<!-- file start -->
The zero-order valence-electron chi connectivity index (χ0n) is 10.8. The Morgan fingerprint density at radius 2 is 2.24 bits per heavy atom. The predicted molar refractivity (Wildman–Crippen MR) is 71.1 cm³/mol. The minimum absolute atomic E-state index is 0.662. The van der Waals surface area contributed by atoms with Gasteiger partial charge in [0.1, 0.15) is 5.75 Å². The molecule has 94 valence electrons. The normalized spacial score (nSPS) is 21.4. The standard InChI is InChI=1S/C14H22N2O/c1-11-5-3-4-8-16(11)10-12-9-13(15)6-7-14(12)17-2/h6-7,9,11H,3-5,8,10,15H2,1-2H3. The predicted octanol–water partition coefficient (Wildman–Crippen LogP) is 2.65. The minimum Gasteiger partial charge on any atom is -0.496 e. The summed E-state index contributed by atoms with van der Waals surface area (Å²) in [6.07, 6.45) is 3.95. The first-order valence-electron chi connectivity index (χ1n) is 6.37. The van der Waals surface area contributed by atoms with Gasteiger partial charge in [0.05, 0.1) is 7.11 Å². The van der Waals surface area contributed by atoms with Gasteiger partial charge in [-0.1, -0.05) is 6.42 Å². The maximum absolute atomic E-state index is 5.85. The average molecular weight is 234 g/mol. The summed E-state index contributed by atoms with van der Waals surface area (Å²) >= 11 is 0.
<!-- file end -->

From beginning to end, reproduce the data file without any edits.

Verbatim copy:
The zero-order valence-electron chi connectivity index (χ0n) is 10.8. The Morgan fingerprint density at radius 2 is 2.24 bits per heavy atom. The predicted molar refractivity (Wildman–Crippen MR) is 71.1 cm³/mol. The minimum absolute atomic E-state index is 0.662. The van der Waals surface area contributed by atoms with Gasteiger partial charge in [0.1, 0.15) is 5.75 Å². The molecule has 94 valence electrons. The normalized spacial score (nSPS) is 21.4. The standard InChI is InChI=1S/C14H22N2O/c1-11-5-3-4-8-16(11)10-12-9-13(15)6-7-14(12)17-2/h6-7,9,11H,3-5,8,10,15H2,1-2H3. The predicted octanol–water partition coefficient (Wildman–Crippen LogP) is 2.65. The minimum Gasteiger partial charge on any atom is -0.496 e. The summed E-state index contributed by atoms with van der Waals surface area (Å²) in [6.07, 6.45) is 3.95. The first-order valence-electron chi connectivity index (χ1n) is 6.37. The van der Waals surface area contributed by atoms with Gasteiger partial charge in [0.05, 0.1) is 7.11 Å². The van der Waals surface area contributed by atoms with Gasteiger partial charge in [-0.1, -0.05) is 6.42 Å². The maximum absolute atomic E-state index is 5.85. The average molecular weight is 234 g/mol. The summed E-state index contributed by atoms with van der Waals surface area (Å²) >= 11 is 0.